Beyond Bolton, obstructions of the Korea peace summit have come from elsewhere such as the U.S. military. Were peace achieved, there would be little reason to maintain the 15 U.S. military bases in South Korea, along with the approximately 28,000 American troopscurrently stationed there; the removal of those troops would drastically reduce U.S. presence in the region. It would also be a loss to U.S. weapons manufacturers who have long supplied South Korea with armaments, including missile defense systems.
Ultimately, peace on the Korean peninsula appears to be attainable. North and South Korea have successfully held two productive meetings this year: following the historic meeting in April between North Korean leader Kim Jong-un and South Korean President Moon Jae-in vowing to end war and denuclearize, the two held an unannounced meeting on Saturday to continue further dialogue. Moon subsequently confirmed that Kim supports denuclearization and a summit with Trump, stating that “Chairman Kim and I have agreed that the June 12 summit should be held successfully, and that our quest for the Korean Peninsula’s denuclearization and a perpetual peace regime should not be halted.”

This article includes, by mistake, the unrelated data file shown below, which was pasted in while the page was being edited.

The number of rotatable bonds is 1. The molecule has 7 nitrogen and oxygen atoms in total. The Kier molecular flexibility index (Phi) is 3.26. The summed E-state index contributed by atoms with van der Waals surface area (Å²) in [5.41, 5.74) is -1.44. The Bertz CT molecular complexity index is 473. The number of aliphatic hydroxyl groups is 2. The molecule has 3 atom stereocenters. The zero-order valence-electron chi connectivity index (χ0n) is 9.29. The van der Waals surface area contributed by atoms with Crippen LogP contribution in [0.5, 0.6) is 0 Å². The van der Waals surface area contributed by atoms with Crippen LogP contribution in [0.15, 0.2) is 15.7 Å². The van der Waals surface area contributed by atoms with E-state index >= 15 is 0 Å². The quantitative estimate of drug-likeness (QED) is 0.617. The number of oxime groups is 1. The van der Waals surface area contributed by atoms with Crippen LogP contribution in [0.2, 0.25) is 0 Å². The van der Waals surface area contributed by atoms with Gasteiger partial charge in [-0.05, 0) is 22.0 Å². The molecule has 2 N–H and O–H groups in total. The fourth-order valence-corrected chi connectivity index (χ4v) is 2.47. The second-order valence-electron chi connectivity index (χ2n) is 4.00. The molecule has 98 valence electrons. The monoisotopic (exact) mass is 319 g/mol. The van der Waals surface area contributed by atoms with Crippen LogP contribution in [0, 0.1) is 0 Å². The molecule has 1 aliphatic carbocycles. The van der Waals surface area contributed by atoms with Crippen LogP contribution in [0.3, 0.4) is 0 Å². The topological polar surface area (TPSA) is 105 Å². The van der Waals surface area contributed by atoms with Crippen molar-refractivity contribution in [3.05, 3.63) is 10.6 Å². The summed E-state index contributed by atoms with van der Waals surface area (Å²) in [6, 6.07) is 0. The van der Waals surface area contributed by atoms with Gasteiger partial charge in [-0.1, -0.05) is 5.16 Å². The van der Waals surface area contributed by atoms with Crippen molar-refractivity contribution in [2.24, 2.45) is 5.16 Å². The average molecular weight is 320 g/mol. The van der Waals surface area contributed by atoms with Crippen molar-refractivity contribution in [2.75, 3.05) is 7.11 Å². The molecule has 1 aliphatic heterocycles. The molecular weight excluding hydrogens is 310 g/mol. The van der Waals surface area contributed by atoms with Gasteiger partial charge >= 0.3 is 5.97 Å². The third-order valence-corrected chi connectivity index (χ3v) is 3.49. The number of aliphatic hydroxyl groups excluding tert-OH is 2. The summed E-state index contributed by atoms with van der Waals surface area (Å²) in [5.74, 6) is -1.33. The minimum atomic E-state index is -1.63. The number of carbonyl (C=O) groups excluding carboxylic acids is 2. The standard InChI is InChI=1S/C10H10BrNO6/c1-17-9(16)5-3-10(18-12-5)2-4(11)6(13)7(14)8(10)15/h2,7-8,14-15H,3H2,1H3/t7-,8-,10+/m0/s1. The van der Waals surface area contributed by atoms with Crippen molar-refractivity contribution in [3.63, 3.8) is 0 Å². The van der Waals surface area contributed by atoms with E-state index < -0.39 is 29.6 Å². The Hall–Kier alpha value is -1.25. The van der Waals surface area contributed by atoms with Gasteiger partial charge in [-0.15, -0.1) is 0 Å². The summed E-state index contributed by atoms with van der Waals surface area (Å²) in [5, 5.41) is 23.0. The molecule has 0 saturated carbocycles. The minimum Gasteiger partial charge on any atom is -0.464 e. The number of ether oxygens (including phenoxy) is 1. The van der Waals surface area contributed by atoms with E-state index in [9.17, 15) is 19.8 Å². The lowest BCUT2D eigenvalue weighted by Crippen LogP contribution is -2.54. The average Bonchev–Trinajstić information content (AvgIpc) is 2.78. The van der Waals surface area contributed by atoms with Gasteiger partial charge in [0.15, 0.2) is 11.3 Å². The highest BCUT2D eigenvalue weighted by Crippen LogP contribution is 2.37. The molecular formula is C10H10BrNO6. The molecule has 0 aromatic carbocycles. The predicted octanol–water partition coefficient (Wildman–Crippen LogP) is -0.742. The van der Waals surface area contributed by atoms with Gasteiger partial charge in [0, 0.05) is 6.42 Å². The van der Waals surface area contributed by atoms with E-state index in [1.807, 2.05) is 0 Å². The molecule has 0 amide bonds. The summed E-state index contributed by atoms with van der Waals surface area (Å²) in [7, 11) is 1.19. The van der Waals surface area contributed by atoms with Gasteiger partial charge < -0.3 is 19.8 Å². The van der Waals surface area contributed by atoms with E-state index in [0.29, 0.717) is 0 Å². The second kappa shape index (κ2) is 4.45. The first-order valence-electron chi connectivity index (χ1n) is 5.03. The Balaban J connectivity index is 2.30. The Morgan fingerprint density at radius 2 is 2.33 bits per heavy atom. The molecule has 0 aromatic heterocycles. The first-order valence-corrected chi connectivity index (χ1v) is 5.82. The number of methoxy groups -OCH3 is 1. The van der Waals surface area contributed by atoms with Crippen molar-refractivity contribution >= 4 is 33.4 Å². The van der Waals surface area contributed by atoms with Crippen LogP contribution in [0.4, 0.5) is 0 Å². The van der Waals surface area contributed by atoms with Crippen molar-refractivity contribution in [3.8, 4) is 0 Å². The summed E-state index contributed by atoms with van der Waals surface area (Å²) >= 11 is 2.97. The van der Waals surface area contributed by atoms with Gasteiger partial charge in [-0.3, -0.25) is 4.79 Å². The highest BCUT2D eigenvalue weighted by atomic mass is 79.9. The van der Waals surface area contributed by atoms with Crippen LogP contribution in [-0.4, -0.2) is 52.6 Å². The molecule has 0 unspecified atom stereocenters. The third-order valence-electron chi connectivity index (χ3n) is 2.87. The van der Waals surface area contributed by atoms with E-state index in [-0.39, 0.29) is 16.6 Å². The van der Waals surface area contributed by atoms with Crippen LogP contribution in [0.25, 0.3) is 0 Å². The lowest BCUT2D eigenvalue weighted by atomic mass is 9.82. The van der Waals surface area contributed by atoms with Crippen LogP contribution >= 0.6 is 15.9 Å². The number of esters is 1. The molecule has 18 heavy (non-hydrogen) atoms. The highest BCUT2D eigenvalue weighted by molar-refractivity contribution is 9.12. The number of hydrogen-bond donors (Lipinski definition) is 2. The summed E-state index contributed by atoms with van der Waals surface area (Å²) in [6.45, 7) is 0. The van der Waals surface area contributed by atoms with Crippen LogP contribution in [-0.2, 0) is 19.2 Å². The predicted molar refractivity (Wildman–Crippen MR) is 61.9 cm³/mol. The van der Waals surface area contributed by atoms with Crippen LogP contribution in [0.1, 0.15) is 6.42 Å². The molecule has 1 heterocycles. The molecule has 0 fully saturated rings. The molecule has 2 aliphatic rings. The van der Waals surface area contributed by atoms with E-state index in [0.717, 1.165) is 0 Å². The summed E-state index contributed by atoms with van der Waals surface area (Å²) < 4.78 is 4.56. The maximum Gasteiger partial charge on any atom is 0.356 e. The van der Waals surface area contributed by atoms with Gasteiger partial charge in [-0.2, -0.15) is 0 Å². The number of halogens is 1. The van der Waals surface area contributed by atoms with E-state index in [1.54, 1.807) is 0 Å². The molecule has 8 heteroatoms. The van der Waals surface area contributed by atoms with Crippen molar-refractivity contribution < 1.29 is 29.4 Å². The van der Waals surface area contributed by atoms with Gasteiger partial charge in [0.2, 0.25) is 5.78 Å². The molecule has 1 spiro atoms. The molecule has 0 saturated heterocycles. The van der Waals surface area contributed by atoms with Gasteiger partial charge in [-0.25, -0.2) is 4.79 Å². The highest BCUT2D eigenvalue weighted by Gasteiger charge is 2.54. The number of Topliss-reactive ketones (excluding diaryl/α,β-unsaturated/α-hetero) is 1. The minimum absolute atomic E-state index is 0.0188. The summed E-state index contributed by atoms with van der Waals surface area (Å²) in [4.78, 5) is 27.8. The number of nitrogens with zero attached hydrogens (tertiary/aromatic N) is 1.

Moon also said that Kim “once again has made clear his will for the complete denuclearization of the Korean Peninsula and expressed his intent to settle the history of war and confrontation, and to cooperate for peace and prosperity through the success of the North Korea-US summit.”
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Whitney Webb is a staff writer for MintPress News and a contributor to Ben Swann’s Truth in Media. Her work has appeared on Global Research, the Ron Paul Institute and 21st Century Wire, among others. She has also made radio and TV appearances on RT and Sputnik. She currently lives with her family in southern Chile.